Tiny La Canada school happens to be area powerhouse
From left, Josh Thomas, Justin Cook and Yader Combs help make Renaissance Academy a basketball power and the area’s top-ranked boys team. (Sarah Reingewirtz/Staff Photographer)
STAR-NEWS TOP TEN
1. Renaissance Academy
4. La Canada
6. Pasadena Poly
7. La Salle
By Scott Galetti, Staff Writer
It may be a small school nestled on a hilly street in La Canada with a gymnasium that resembles more of a recreation hall than a high school gym.
To many, this school might be too small to be recognized as a major player when it comes to the area boys basketball scene.
Yet, somehow, Renaissance Academy has emerged as the little school that could and somehow has become a smorgasbord of talent in one location.
The Wildcats reached the CIF-Southern Section Division III-A finals last season, where they fell to Corona Del Mar. Playing without one of their top players, Josh Thomas, they lost to eventual CIF-State Division V runner-up Viewpark Prep in the Southern California regionals.
With everybody returning from a team that went 28-3 including All-CIF Division III-A picks Justin Cook and Thomas, Renaissance Academy is the Star-News’ preseason No. 1 team.
“We went 28-1 this summer, and this team is a lot mentally tougher than last year,” Renaissance Academy coach Sid Cooke said. “They’re all bigger and stronger and they’ve been working really hard.”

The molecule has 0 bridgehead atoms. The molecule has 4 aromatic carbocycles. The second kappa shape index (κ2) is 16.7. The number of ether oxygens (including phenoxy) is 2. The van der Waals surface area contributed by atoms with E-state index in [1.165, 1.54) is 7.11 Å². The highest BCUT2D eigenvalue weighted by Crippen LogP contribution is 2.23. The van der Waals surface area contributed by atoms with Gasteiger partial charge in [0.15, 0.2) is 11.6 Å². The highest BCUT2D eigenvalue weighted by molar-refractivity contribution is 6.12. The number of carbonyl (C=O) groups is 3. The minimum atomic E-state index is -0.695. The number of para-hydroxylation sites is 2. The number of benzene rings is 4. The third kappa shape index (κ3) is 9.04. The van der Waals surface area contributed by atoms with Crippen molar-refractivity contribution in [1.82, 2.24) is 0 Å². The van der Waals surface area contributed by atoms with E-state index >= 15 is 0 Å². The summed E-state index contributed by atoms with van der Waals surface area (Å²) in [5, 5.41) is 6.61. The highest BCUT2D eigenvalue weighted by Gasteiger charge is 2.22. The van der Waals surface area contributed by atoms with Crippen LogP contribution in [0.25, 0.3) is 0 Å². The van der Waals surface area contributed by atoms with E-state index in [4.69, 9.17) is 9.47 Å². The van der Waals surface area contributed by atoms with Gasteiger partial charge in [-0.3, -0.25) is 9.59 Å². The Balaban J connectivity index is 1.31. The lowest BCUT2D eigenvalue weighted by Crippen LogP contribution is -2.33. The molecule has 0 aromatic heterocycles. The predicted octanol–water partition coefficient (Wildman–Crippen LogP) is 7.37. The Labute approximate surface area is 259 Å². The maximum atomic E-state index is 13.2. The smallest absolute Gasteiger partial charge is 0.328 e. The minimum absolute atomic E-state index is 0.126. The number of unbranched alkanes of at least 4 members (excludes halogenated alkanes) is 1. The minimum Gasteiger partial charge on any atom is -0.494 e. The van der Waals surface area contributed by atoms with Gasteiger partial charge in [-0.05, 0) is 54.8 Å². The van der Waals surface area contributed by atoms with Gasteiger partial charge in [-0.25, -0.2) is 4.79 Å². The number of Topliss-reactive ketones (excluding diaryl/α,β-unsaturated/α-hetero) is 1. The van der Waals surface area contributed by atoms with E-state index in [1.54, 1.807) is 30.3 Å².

Cook, a first-team Star-News All-Area selection, averaged 24 points a game last season to lead the Wildcats. Thomas, a third-team All-Area pick, provided a steady presence on the floor before suffering an ankle injury during the second round of the CIF-State playoffs.
Joining Cook and Thomas from last year’s squad are senior guard Yader Combs, junior center Anthony Stover, who is listed at 6-foot-10, and Hector Harold, a 6-7 junior.
The wild card is newcomer DeAndre Daniels, a talented 6-8 sophomore transfer from Louisiana.
“We have a lot more versatility and we’re much stronger in the post,” Cooke said. “Corona del Mar went 6-10, 6-8, 6-5, so now we can match up better when we play bigger teams this year.”
Among some of the tougher opponents for the Wildcats this season are Baseline League champion and Division I-A quarterfinalist Etiwanda and Channel League champion and Division I-A quarterfinalist Santa Barbara.
Renaissance Academy also will play local road games against Keppel (Dec. 17) and Maranatha (Jan 23) and participate in the San Gabriel Tournament.